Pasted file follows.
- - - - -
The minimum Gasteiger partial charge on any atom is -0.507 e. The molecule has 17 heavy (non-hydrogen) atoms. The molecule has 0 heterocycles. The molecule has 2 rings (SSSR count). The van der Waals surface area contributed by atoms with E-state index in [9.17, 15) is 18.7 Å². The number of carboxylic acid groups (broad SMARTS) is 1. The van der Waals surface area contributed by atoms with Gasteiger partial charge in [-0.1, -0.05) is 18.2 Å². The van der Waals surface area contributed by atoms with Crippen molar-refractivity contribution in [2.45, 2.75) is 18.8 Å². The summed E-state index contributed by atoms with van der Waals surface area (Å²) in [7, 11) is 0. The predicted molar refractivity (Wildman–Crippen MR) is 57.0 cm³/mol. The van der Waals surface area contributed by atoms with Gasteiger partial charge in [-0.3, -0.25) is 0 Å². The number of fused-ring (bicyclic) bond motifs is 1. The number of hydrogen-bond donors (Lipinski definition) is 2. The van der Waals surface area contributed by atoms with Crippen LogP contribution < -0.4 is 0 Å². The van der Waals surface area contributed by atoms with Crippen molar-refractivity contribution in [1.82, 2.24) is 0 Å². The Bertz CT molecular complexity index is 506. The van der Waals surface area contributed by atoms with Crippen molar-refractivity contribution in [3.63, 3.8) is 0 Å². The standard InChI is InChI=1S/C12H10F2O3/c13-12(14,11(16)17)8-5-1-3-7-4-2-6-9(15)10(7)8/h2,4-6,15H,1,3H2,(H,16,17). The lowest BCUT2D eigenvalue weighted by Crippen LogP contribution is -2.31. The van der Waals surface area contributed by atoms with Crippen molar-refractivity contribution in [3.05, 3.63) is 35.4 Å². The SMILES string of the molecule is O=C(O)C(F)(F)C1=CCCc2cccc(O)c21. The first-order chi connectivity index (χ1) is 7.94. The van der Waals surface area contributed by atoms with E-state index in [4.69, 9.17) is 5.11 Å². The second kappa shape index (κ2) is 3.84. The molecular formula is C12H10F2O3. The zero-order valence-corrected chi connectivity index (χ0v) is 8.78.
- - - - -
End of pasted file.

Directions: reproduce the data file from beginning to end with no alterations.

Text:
The minimum Gasteiger partial charge on any atom is -0.507 e. The molecule has 17 heavy (non-hydrogen) atoms. The molecule has 0 heterocycles. The molecule has 2 rings (SSSR count). The van der Waals surface area contributed by atoms with E-state index in [9.17, 15) is 18.7 Å². The number of carboxylic acid groups (broad SMARTS) is 1. The van der Waals surface area contributed by atoms with Gasteiger partial charge in [-0.1, -0.05) is 18.2 Å². The van der Waals surface area contributed by atoms with Crippen molar-refractivity contribution in [2.45, 2.75) is 18.8 Å². The summed E-state index contributed by atoms with van der Waals surface area (Å²) in [7, 11) is 0. The predicted molar refractivity (Wildman–Crippen MR) is 57.0 cm³/mol. The van der Waals surface area contributed by atoms with Gasteiger partial charge in [-0.3, -0.25) is 0 Å². The number of fused-ring (bicyclic) bond motifs is 1. The number of hydrogen-bond donors (Lipinski definition) is 2. The van der Waals surface area contributed by atoms with Crippen LogP contribution < -0.4 is 0 Å². The van der Waals surface area contributed by atoms with Crippen molar-refractivity contribution in [1.82, 2.24) is 0 Å². The Bertz CT molecular complexity index is 506. The van der Waals surface area contributed by atoms with Crippen molar-refractivity contribution in [3.63, 3.8) is 0 Å². The standard InChI is InChI=1S/C12H10F2O3/c13-12(14,11(16)17)8-5-1-3-7-4-2-6-9(15)10(7)8/h2,4-6,15H,1,3H2,(H,16,17). The lowest BCUT2D eigenvalue weighted by Crippen LogP contribution is -2.31. The van der Waals surface area contributed by atoms with Crippen molar-refractivity contribution in [3.05, 3.63) is 35.4 Å². The SMILES string of the molecule is O=C(O)C(F)(F)C1=CCCc2cccc(O)c21. The first-order chi connectivity index (χ1) is 7.94. The van der Waals surface area contributed by atoms with E-state index in [4.69, 9.17) is 5.11 Å². The second kappa shape index (κ2) is 3.84. The molecular formula is C12H10F2O3. The zero-order valence-corrected chi connectivity index (χ0v) is 8.78.